Basil – Properties and Medicinal uses


Basil, great basil, or Ocimum basilicum, is a culinary herb referred to as “king of herbs” mainly due to its vast medicinal applications. It has been used for many years in the treatment of stomach spasms, intestinal gas, kidney conditions, wart, coughs, worm infection, and even headaches. Basil is said to be native to India, and has been cultivated there for more than 50 centuries. It is used in making many recipes all over the world.

Scientific name – Ocimum basilicum

Other names – Sweet Basil, Visva Tulsi, St. Josephwort, Surasa, Basilic, Basilici Herba, Basilici Herba, Common Basil, Garden Basil, Basilic Commun, Basilic Grand, Basilic Grand Vert, Basilic Romain, Basilic aux Sauces, Albahaca.

There are many varieties of basil. The Italians make use of sweet basil (or Genovese basil), while the Asians make use of the thai basil (O. basilicum var. thyrsiflora), lemon basil (O. × citriodorum), and holy basil (Ocimum tenuiflorum).

Nutritional value / Properties of Basil

  • According to USDA, a 100 grams of basil contains 2.65 g of carbohydrates, 1.6 g of dietary fiber, just 0.64 g of fats, 3.15 g of protein, and provides energy of 22 kcal.
  • In terms of vitamins, 100 grams of basil contains a whooping 414.8 μg of vitamin k, that’s more than 394% of the daily value. It also contains vitamin C (18 mg), vitamin E (0.8 mg), folate (68 μg), and vitamin A (264 μg). Other vitamins in notable amounts include niacin, thiamine, riboflavin, pantothenic acid, and choline.
  • As for minerals, a 100 grams of basil provides 1.148 mg of manganese (about 55% of daily value), 177 mg of calcium, 3.17 mg of iron, 0.385 mg of copper, 56 mg of phosphorus, 0.81 mg of zinc, and 295 mg of potassium.
  • Water makes up most part of basil. A 100 gram basil contains about 92.06 gram of water.

Medicinal uses of Basil

Here’s a quick list of some of the medicinal uses of basil:

  • Fights cancer

A recent research conducted in 2013 (1) has shown the anti-cancer properties exhibited by holy basil. The research showed how phytochemicals contained in basil such as eugenol, rosmarinic acid, apigenin, myretenal, luteolin, β-sitosterol, and carnosic acid prevented chemical-induced skin, liver, oral, and lung cancers. The same research showed how some of these phytochemicals were able to prevent radiation-induced DNA damage.

  • Skin conditions

The consumption of basil can be good for the skin. Many online publications have shown its effect in treating acne, and clearing skin wrinkles. A study carried out recently (2) has proven the anti-aging capacity of basil. This effect was attributed to a number of phenolics and flavonoids present in basil which possess antioxidant properties.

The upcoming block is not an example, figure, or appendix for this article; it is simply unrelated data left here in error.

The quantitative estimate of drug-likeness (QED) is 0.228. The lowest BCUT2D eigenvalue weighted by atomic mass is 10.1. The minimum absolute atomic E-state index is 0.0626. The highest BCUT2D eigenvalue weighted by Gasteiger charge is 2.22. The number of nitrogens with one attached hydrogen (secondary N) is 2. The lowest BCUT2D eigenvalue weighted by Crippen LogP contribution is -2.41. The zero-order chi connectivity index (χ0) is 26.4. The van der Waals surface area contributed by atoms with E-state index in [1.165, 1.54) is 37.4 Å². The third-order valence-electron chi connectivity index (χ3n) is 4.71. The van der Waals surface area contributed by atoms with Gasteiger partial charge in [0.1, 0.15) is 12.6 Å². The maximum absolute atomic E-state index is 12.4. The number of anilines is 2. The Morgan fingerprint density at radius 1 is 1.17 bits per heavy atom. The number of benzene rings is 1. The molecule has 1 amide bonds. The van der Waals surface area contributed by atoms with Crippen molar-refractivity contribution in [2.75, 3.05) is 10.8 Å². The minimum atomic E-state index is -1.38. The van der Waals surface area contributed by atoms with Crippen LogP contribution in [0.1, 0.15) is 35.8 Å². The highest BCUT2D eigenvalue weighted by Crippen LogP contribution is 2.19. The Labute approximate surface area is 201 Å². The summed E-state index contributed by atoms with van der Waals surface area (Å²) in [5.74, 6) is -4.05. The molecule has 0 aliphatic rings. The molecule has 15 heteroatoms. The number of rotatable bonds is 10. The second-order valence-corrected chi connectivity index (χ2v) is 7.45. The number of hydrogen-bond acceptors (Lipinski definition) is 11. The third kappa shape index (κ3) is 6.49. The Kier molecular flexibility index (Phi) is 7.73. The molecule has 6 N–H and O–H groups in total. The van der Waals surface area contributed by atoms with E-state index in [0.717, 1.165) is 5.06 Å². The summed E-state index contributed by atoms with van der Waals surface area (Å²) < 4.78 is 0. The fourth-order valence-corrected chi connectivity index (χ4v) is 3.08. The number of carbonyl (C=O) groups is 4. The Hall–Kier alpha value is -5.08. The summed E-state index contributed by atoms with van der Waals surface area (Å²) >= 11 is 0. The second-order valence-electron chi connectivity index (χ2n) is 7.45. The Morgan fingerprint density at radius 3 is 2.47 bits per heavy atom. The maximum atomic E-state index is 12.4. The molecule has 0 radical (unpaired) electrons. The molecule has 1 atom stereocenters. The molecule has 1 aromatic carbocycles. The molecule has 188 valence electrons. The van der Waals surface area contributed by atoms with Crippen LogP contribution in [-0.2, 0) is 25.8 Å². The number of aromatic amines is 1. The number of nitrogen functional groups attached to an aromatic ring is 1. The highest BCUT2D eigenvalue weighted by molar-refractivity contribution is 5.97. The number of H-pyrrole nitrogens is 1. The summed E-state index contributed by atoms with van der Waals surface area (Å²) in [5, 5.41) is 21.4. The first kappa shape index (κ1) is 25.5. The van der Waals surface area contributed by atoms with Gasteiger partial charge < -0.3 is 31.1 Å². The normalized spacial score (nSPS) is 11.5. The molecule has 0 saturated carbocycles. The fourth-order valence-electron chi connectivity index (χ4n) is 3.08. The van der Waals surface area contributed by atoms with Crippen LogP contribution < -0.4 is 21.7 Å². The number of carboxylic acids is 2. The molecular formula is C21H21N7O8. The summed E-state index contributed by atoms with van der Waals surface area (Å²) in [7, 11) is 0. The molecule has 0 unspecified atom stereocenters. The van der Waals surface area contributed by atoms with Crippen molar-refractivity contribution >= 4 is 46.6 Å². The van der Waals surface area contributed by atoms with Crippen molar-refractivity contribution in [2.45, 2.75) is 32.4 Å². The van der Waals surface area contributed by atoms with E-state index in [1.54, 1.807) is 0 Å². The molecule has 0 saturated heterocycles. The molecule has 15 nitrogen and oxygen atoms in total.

An online post (3) claims how basil can be used topically to relieve the pain and draw out venom from stings and bites of insects. This wonder herb has endless list of uses on the skin. Many have linked it to preventing acne and blackheads, clearing scars, and providing a glowing face.

  • Kidney disorders

There are various scientific claims on the use of basil against many kidney disorders especially kidney stones. A post (4) reported how the consumption of basil leaves juice mixed with honey for 6 months can get rid of all kidney stones through the urinary tract.

  • Diabetes

Diabetes is one disease you should do anything to avoid. Many reports have claimed how basil leaf extract or tea can help regulate blood sugar level if consumed regularly. A study conducted (5), although on rats, have proved the anti-diabetic effect of holy basil leaves in patients with noninsulin-dependent diabetes mellitus.

  • Anti-bacterial

A research carried out by Panuwat et al., 2003, has shown basil to have anti-bacterial properties. These properties were attributed to its essential oil content. Due to this anti-bacterial property, the research further suggested how basil extracts can be used in food packaging. It’s not always about the flavor, adding basil to your salad or vegetables can as well kill off any possible harmful bacteria that may be lurking in your plate.

Other uses of basil, although with few scientific evidences include:

  • Sore throat
  • Respiratory disorders
  • Coughs and cold
  • Fever
  • Stress
  • Mouth infections
  • Headaches
  • Eye disorders
  • Ear infections
  • Dandruff treatment
  • Hairloss prevention
  • Intestinal worms

By Abbati

Abbati studied Biological sciences at Ahmadu Bello Univeristy, Zaria. He loves learning about the medicinal properties of foods, and the need to explore them!